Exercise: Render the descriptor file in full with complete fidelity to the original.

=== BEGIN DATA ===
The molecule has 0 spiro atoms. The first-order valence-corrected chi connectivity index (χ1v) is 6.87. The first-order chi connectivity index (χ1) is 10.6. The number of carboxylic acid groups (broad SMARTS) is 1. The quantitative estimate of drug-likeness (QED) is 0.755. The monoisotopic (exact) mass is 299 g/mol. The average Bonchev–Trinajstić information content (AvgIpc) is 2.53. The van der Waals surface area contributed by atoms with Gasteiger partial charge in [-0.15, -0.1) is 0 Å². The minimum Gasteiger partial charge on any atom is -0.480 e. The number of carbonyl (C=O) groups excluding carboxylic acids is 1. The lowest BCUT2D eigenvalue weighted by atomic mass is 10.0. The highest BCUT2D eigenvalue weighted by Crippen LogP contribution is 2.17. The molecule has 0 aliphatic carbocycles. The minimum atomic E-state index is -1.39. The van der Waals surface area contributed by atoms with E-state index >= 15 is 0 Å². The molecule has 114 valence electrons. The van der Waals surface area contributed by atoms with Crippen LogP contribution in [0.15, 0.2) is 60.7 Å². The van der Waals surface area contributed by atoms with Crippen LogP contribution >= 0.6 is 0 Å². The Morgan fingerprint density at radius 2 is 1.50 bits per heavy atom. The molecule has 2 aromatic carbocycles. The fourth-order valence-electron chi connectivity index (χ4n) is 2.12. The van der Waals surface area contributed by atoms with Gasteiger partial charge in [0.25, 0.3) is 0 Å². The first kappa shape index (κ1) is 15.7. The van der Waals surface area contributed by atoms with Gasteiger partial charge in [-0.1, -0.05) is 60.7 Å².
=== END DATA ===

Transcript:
The molecule has 0 spiro atoms. The first-order valence-corrected chi connectivity index (χ1v) is 6.87. The first-order chi connectivity index (χ1) is 10.6. The number of carboxylic acid groups (broad SMARTS) is 1. The quantitative estimate of drug-likeness (QED) is 0.755. The monoisotopic (exact) mass is 299 g/mol. The average Bonchev–Trinajstić information content (AvgIpc) is 2.53. The van der Waals surface area contributed by atoms with Gasteiger partial charge in [-0.15, -0.1) is 0 Å². The minimum Gasteiger partial charge on any atom is -0.480 e. The number of carbonyl (C=O) groups excluding carboxylic acids is 1. The lowest BCUT2D eigenvalue weighted by atomic mass is 10.0. The highest BCUT2D eigenvalue weighted by Crippen LogP contribution is 2.17. The molecule has 0 aliphatic carbocycles. The minimum atomic E-state index is -1.39. The van der Waals surface area contributed by atoms with E-state index >= 15 is 0 Å². The molecule has 114 valence electrons. The van der Waals surface area contributed by atoms with Crippen LogP contribution in [0.15, 0.2) is 60.7 Å². The van der Waals surface area contributed by atoms with Crippen LogP contribution >= 0.6 is 0 Å². The Morgan fingerprint density at radius 2 is 1.50 bits per heavy atom. The molecule has 2 aromatic carbocycles. The fourth-order valence-electron chi connectivity index (χ4n) is 2.12. The van der Waals surface area contributed by atoms with Gasteiger partial charge in [0.25, 0.3) is 0 Å². The first kappa shape index (κ1) is 15.7. The van der Waals surface area contributed by atoms with Gasteiger partial charge in [-0.1, -0.05) is 60.7 Å².